Having released a fascinating if rambling set of experimental pop called Bowler Hat Soup for his debut at age 18, Kiran Leonard follows up a little over two years later with even more challenging, impulsive-sounding indie rock on Grapefruit. While the debut claimed over 20 instruments in rotation, all played by its creator, here Leonard shares the workload with several guests, including a traditional string quartet, though there's little conventional about the performances or the songs. To drive that point home, the musician introduced the album with the 16-minute lead single "Pink Fruit," a meandering but instinctively dramatic epic that moves through segments of garage rock, woodwind-embellished chamber pop, and multiple flavors of classic art rock, at times dotted with spoken word samples. It's all delivered with a loose, reckless feel. A moody cross between, say, Of Montreal, Dirty Projectors (a noted influence), and Richard Hell, Grapefruit is -- title aside -- full of vim and audacity. The more standard-length "Caiaphas in Fetters," whose title is likely a reference to comments a mentally unstable Friedrich Nietzsche made in letters while he was dying from pneumonia, is an acoustic guitar-and-strings chamber piece underneath Leonard's volatile, intentionally imperfect vocals. In contrast, "Öndör Gongor" is nearly eight minutes of shape-shifting math rock. By the time he gets to the next to last track, the acoustic-guitar folk ballad "Half-Ruined Already," anticipation alone makes it feel dangerous. While the overcast love song, which was inspired by a Werner Herzog short about a former leper colony, never morphs into anything else, the vocal performance keeps us on edge and guarantees no passive listening. The album closes with "Fireplace," a cacophonous lounge tune that challenges until the piano stool-dislodging end. Through it all, Leonard maintains an intangible charisma that, along with sustained vulnerability and a knack for keeping the familiar in play while distorting it, has the potential to enthrall.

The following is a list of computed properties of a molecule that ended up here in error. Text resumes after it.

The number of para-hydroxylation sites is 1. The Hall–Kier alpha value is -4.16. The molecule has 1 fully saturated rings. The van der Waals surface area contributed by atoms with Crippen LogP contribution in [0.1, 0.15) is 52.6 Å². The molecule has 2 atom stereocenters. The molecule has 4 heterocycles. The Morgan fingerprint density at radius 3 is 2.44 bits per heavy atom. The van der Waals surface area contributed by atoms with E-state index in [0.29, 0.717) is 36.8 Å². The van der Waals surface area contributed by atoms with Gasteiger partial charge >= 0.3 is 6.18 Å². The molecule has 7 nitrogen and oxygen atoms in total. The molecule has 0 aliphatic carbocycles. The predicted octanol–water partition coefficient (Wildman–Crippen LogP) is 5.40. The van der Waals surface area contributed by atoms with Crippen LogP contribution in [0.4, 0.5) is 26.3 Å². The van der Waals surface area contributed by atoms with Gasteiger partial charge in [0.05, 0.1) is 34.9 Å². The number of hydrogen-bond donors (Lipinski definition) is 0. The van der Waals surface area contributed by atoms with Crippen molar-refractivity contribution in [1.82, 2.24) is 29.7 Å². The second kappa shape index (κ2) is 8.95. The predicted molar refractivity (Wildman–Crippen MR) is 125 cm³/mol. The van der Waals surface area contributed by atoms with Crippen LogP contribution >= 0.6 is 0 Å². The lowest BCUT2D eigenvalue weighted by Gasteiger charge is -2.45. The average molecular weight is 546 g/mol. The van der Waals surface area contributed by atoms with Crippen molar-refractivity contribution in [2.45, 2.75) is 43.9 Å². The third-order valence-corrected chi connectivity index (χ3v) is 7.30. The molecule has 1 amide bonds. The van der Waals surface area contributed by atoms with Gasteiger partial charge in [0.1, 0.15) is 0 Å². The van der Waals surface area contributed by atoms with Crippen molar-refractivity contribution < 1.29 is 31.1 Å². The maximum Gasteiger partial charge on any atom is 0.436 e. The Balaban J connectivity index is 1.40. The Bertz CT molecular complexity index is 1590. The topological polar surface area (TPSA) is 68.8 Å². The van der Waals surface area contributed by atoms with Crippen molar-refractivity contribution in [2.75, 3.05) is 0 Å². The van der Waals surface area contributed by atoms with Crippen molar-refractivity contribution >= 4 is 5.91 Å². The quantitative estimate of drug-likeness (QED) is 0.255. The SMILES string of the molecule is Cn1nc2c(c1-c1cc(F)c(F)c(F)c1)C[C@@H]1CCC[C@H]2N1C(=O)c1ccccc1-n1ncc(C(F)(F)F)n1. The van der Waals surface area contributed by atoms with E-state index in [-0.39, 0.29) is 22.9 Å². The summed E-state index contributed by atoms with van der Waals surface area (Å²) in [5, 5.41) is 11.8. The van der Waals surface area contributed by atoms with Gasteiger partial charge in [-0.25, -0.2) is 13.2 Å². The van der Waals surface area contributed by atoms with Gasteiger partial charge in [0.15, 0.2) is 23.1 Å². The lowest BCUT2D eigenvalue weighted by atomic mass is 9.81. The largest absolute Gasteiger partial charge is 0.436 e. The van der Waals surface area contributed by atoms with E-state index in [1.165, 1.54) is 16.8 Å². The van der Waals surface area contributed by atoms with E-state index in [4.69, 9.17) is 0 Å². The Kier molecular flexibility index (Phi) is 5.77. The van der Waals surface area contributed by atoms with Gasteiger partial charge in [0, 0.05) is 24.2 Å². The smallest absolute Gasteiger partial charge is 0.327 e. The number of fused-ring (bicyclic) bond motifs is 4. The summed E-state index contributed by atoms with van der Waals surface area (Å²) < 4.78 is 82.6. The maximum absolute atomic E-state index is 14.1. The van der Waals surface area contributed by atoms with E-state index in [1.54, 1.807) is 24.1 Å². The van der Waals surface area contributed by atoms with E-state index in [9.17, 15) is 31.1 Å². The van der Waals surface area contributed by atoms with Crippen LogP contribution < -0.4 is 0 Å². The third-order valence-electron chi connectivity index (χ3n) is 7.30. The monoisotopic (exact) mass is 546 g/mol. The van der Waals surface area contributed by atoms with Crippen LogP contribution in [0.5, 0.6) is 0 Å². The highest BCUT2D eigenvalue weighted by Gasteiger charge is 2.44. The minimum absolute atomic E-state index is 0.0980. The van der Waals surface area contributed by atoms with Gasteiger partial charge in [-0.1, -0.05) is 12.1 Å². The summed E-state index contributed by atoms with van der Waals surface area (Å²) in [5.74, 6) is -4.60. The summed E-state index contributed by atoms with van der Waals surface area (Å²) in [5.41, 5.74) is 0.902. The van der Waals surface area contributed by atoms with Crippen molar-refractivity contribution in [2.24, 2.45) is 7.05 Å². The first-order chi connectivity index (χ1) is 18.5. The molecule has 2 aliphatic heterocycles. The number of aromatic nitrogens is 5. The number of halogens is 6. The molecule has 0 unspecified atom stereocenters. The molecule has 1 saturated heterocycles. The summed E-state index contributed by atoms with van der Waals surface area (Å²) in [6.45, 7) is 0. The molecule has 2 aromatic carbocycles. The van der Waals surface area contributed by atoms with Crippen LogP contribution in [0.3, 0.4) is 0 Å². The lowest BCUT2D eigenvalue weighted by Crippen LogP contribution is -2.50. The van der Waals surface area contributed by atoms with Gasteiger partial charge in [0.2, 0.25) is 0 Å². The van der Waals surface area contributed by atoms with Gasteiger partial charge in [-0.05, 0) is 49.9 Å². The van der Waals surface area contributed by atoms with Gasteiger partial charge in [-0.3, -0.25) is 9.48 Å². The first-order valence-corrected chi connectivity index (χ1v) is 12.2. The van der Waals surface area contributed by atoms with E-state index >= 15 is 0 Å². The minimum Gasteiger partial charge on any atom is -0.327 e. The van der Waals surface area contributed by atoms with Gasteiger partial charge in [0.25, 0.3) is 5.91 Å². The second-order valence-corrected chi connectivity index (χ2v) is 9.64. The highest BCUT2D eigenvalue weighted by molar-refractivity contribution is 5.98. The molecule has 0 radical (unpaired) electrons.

AllMusic Review by Marcy Donelson